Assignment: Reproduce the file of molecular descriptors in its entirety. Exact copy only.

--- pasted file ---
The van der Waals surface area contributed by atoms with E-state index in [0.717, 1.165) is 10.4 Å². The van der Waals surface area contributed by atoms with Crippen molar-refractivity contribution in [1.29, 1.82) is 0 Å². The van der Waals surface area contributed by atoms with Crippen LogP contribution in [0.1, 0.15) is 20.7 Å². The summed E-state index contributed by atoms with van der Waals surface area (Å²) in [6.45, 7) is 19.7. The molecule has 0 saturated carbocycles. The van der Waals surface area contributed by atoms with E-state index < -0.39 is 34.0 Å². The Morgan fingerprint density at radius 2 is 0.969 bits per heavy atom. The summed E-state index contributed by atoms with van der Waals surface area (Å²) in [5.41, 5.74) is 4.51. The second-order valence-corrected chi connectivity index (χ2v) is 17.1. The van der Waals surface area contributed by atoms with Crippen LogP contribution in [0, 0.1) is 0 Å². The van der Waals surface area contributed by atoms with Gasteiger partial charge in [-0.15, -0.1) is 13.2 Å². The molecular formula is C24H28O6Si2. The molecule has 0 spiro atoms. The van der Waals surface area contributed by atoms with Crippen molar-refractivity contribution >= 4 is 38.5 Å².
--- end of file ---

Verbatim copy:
The van der Waals surface area contributed by atoms with E-state index in [0.717, 1.165) is 10.4 Å². The van der Waals surface area contributed by atoms with Crippen molar-refractivity contribution in [1.29, 1.82) is 0 Å². The van der Waals surface area contributed by atoms with Crippen LogP contribution in [0.1, 0.15) is 20.7 Å². The summed E-state index contributed by atoms with van der Waals surface area (Å²) in [6.45, 7) is 19.7. The molecule has 0 saturated carbocycles. The van der Waals surface area contributed by atoms with E-state index < -0.39 is 34.0 Å². The Morgan fingerprint density at radius 2 is 0.969 bits per heavy atom. The summed E-state index contributed by atoms with van der Waals surface area (Å²) in [5.41, 5.74) is 4.51. The second-order valence-corrected chi connectivity index (χ2v) is 17.1. The van der Waals surface area contributed by atoms with Crippen LogP contribution in [0, 0.1) is 0 Å². The van der Waals surface area contributed by atoms with Gasteiger partial charge in [-0.15, -0.1) is 13.2 Å². The molecular formula is C24H28O6Si2. The molecule has 0 spiro atoms. The van der Waals surface area contributed by atoms with Crippen molar-refractivity contribution >= 4 is 38.5 Å².